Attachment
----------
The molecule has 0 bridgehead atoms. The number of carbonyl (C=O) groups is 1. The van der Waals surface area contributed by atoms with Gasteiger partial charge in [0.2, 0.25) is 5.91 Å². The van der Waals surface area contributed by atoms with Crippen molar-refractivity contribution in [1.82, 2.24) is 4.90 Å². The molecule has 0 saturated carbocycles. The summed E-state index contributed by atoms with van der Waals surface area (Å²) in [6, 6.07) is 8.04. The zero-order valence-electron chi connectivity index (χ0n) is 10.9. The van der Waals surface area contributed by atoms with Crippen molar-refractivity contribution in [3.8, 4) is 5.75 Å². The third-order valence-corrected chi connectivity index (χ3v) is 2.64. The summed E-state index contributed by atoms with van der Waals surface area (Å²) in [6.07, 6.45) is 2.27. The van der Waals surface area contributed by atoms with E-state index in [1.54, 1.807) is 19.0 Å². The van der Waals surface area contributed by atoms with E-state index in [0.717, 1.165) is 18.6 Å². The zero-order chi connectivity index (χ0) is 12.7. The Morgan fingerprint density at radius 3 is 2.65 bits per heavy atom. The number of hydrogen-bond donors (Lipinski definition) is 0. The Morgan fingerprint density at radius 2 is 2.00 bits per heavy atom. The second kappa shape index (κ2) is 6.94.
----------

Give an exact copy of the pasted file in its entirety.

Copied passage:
The molecule has 0 bridgehead atoms. The number of carbonyl (C=O) groups is 1. The van der Waals surface area contributed by atoms with Gasteiger partial charge in [0.2, 0.25) is 5.91 Å². The van der Waals surface area contributed by atoms with Crippen molar-refractivity contribution in [1.82, 2.24) is 4.90 Å². The molecule has 0 saturated carbocycles. The summed E-state index contributed by atoms with van der Waals surface area (Å²) in [6, 6.07) is 8.04. The zero-order valence-electron chi connectivity index (χ0n) is 10.9. The van der Waals surface area contributed by atoms with Crippen molar-refractivity contribution in [3.8, 4) is 5.75 Å². The third-order valence-corrected chi connectivity index (χ3v) is 2.64. The summed E-state index contributed by atoms with van der Waals surface area (Å²) in [6.07, 6.45) is 2.27. The van der Waals surface area contributed by atoms with E-state index in [1.54, 1.807) is 19.0 Å². The van der Waals surface area contributed by atoms with E-state index in [0.717, 1.165) is 18.6 Å². The zero-order chi connectivity index (χ0) is 12.7. The Morgan fingerprint density at radius 3 is 2.65 bits per heavy atom. The number of hydrogen-bond donors (Lipinski definition) is 0. The Morgan fingerprint density at radius 2 is 2.00 bits per heavy atom. The second kappa shape index (κ2) is 6.94.